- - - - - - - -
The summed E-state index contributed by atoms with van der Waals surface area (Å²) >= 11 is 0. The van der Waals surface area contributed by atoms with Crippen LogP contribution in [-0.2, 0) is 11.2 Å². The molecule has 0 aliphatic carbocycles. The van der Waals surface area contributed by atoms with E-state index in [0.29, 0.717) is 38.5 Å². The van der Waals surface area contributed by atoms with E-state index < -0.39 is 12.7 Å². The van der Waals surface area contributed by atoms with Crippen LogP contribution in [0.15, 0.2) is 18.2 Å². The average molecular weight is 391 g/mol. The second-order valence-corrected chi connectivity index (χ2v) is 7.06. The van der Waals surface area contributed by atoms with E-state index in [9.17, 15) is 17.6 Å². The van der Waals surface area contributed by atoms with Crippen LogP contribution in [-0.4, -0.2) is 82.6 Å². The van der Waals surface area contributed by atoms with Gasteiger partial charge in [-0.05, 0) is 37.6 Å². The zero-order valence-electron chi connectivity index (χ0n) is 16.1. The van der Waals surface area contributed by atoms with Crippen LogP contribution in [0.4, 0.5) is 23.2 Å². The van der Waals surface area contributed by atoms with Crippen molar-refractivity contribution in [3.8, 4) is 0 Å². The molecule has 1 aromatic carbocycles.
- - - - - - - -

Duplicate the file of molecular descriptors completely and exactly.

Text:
The summed E-state index contributed by atoms with van der Waals surface area (Å²) >= 11 is 0. The van der Waals surface area contributed by atoms with Crippen LogP contribution in [-0.2, 0) is 11.2 Å². The molecule has 0 aliphatic carbocycles. The van der Waals surface area contributed by atoms with E-state index in [0.29, 0.717) is 38.5 Å². The van der Waals surface area contributed by atoms with E-state index < -0.39 is 12.7 Å². The van der Waals surface area contributed by atoms with Crippen LogP contribution in [0.15, 0.2) is 18.2 Å². The average molecular weight is 391 g/mol. The second-order valence-corrected chi connectivity index (χ2v) is 7.06. The van der Waals surface area contributed by atoms with E-state index in [9.17, 15) is 17.6 Å². The van der Waals surface area contributed by atoms with Crippen LogP contribution in [-0.4, -0.2) is 82.6 Å². The van der Waals surface area contributed by atoms with Gasteiger partial charge in [-0.05, 0) is 37.6 Å². The zero-order valence-electron chi connectivity index (χ0n) is 16.1. The van der Waals surface area contributed by atoms with Crippen LogP contribution in [0.4, 0.5) is 23.2 Å². The van der Waals surface area contributed by atoms with Crippen molar-refractivity contribution in [3.8, 4) is 0 Å². The molecule has 1 aromatic carbocycles.